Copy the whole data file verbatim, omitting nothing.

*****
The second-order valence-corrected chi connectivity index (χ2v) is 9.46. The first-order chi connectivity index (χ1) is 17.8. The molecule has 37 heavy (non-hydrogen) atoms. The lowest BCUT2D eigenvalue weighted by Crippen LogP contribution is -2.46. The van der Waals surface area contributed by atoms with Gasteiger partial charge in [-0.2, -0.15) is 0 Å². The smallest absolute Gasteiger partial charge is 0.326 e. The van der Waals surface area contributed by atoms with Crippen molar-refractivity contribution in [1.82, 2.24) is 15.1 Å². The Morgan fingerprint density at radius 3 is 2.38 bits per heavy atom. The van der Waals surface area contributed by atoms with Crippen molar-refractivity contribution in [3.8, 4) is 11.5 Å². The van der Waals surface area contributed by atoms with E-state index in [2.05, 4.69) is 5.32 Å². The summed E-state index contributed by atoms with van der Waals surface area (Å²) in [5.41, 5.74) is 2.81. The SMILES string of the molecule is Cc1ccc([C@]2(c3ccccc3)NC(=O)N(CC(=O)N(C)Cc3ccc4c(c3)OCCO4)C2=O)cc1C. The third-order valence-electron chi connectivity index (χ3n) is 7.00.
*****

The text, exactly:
The second-order valence-corrected chi connectivity index (χ2v) is 9.46. The first-order chi connectivity index (χ1) is 17.8. The molecule has 37 heavy (non-hydrogen) atoms. The lowest BCUT2D eigenvalue weighted by Crippen LogP contribution is -2.46. The van der Waals surface area contributed by atoms with Gasteiger partial charge in [-0.2, -0.15) is 0 Å². The smallest absolute Gasteiger partial charge is 0.326 e. The van der Waals surface area contributed by atoms with Crippen molar-refractivity contribution in [1.82, 2.24) is 15.1 Å². The Morgan fingerprint density at radius 3 is 2.38 bits per heavy atom. The van der Waals surface area contributed by atoms with Crippen molar-refractivity contribution in [3.8, 4) is 11.5 Å². The van der Waals surface area contributed by atoms with E-state index in [2.05, 4.69) is 5.32 Å². The summed E-state index contributed by atoms with van der Waals surface area (Å²) in [5.41, 5.74) is 2.81. The SMILES string of the molecule is Cc1ccc([C@]2(c3ccccc3)NC(=O)N(CC(=O)N(C)Cc3ccc4c(c3)OCCO4)C2=O)cc1C. The third-order valence-electron chi connectivity index (χ3n) is 7.00.